“It should ... it will be finished in time,” Cotton answered.
Her response fit with Oxford city project manager Fred Denney’s estimation. Denney stood next to the 15-acre lake Tuesday overseeing a crew of workers busy planting sod on the last patch of barren soil.
A few landscaping details are all that remain to complete the $2.8 million project, Denney said, and it will all be done in time for Thursday’s Independence celebration.
“We’re in pretty good shape,” he said. Denney commended Eugene Turner General Contractor in Anniston for bringing the project in on-time despite less-than-ideal conditions.
“The rain really hurt us. In the last 90 days we’ve had 30 days of rain,” Denney said.
Work at the lake started Oct. 22, but city officials have discussed the project before. They had hoped, but not managed, to complete renovations there in time for the man-made lake’s 100th anniversary in April 1989.
Just as Oxford has changed from a sleepy, Southern town called Lick Skillet into the retail hub of the county, the lake and surrounding park look much different today than they did a century ago.
In the earliest days, the lake area was home to a horse-race track and bath houses. By the early 1900s, visitors from Anniston came to the lake by way of streetcar, and arrived to find swans, boathouses and rowboats, a dance hall, a bowling alley, an opera house and a restaurant.
W.E. Morgan leased the park surrounding the lake in 1942 and installed a Ferris wheel, a merry-go-round and concession stands. Those rides remained there for a decade.
In the years following, all of the original structures were torn down and the city built a civic center, baseball and softball fields and several pavilions. City officials had even considered building a water park at the lake in the late 1980s.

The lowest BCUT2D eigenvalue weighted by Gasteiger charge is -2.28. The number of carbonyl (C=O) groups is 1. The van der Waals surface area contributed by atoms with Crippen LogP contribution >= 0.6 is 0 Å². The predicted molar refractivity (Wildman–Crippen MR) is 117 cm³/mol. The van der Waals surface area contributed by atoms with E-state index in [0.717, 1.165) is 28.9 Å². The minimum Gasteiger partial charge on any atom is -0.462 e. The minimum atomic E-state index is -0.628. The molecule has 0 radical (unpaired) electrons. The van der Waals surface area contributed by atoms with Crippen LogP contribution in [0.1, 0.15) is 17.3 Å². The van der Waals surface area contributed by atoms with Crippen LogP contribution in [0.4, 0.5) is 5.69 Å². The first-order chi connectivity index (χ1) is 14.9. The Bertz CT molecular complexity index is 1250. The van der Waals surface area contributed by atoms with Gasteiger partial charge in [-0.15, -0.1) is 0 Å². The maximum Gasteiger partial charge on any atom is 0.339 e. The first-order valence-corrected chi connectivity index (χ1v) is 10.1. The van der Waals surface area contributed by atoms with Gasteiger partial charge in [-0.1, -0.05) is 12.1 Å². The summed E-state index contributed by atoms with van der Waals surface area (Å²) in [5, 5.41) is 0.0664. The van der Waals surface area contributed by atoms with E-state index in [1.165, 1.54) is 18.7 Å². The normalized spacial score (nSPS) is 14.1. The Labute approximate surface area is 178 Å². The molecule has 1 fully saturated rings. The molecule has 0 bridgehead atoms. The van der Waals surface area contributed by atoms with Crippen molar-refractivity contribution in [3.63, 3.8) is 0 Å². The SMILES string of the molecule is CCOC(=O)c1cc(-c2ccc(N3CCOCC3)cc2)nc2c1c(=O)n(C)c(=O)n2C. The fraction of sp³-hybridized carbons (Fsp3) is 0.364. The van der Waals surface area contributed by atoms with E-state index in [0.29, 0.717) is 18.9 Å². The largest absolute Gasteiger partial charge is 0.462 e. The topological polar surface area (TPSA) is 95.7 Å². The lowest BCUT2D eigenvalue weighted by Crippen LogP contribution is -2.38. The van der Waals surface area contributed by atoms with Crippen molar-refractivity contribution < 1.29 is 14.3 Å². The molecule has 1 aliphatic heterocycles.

The Coldwater covered bridge — built in the mid-1880s and in bad disrepair — was moved to the lake in 1990 and made part of the walking trail surrounding the water.
Today, that walking trail has a freshly-paved surface. Renovations also included dredging the bottom of the lake and installation of concrete retaining walls to replace the old, rotting wooden walls around the lake and the island.
A large water fountain in the middle of the lake is a new feature, but the four pavilions that sit out over the water, while new, are meant to resemble the original boathouses. Open areas in one pavilion extend out beyond its roof to allow for fishing.
“Saw a guy catch a bream in there yesterday,” said Oxford Parks and Recreation director Don Hudson.
Hudson said people have been most excited about the new pavilions and the water fountain, and said the lake will be ready for the crowds expected to show for Thursday’s Freedom Festival.
“We’re excited about it,” Hudson said.
Freedom Festival schedule of events:
8 a.m. – Around the lake ramble for senior adults.
8:30 a.m. – Parade registration at table in baseball parking lot.
9 a.m. – Parade (Children dressed in patriotic costumes may walk or ride in non-motorized vehicles down McCullars Lane. All children must wear a helmet if riding).
9:15 – Official grand opening ceremony.
9:30 – Tricycle and bicycle races (bring your own bike or trike).
9:40 – Pet show beside the swimming pool.
9:45 – Free carnival games and prizes.
10 a.m. – Caricature artist providing free sketches inside the gymnasium.
10:30 a.m. – Karate demonstrations inside the gymnasium.
1 p.m. – Swim races at Oxford Lake swimming pool.
9 p.m. – Fireworks.
Staff writer Eddie Burkhalter: 256-235-3563. On Twitter @Burkhalter_Star.